And he opened his mouth and taught them, saying:
 “Blessed are the poor in spirit, for theirs is the kingdom of heaven.
 “Blessed are those who mourn, for they shall be comforted.
 “Blessed are the meek, for they shall inherit the earth.
 “Blessed are those who hunger and thirst for righteousness, for they shall be satisfied.
 “Blessed are the merciful, for they shall receive mercy.
 “Blessed are the pure in heart, for they shall see God.
 “Blessed are the peacemakers, for they shall be called sons of God.
 “Blessed are those who are persecuted for righteousness’ sake, for theirs is the kingdom of heaven.
 “Blessed are you when others revile you and persecute you and utter all kinds of evil against you falsely on my account.  Rejoice and be glad, for your reward is great in heaven, for so they persecuted the prophets who were before you.
This perspective is super helpful to me because American Christians are absolutely called to leave their comfort zones as outlined by Platt and so many others. Opening our doors and caring for refugees in the US is an act of taking up the cross. But our Syrian Christian brothers and sisters are called to carry their own crosses too: for some, that means leaving, and for some, that means staying. Uprooting my family to move to another country in order to provide and take care of them is an act of taking up the cross. Staying and being in the persecuted minority is an act of taking up the cross.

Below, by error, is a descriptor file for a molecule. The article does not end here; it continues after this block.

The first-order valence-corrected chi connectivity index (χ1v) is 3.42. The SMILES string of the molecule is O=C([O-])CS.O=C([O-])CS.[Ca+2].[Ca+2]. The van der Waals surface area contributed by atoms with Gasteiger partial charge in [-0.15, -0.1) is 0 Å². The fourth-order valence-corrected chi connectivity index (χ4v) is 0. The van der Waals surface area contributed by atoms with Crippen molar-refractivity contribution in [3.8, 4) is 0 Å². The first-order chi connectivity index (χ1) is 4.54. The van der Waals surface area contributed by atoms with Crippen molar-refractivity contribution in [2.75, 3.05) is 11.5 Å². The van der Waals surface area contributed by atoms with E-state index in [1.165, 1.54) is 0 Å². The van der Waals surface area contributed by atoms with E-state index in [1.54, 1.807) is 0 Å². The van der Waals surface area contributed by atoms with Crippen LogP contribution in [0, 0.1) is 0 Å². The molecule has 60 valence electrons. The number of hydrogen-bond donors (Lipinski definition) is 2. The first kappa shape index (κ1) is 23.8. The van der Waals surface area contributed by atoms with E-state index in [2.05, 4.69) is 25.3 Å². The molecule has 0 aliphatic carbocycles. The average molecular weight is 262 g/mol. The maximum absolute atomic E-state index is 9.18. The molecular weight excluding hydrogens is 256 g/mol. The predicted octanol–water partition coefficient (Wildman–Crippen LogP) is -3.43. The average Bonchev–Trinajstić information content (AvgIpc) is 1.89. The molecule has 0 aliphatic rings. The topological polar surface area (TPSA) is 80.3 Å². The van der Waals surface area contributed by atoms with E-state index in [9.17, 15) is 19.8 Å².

I don’t want to be an American who thinks that it’s our job to make everyone as comfortable as us. As a Christian, I must do what I can do to rescue those in need, but sometimes my job is to simply pray with the afflicted, knowing that they’ve chosen their affliction as Christ chose his. I know that someone is going to read this as justification that we should close our borders. WRONG WRONG WRONG. We must be able to have the laws of our country allow for the church to have arms open wide for those that are afflicted and need to be taken care of. But for those who choose the affliction of staying, we must do whatever we can to support them. There’s a balance somewhere, and it’s worth finding because our brothers and sisters living in Muslim countries want us to help them be courageous AND to help them be cared for.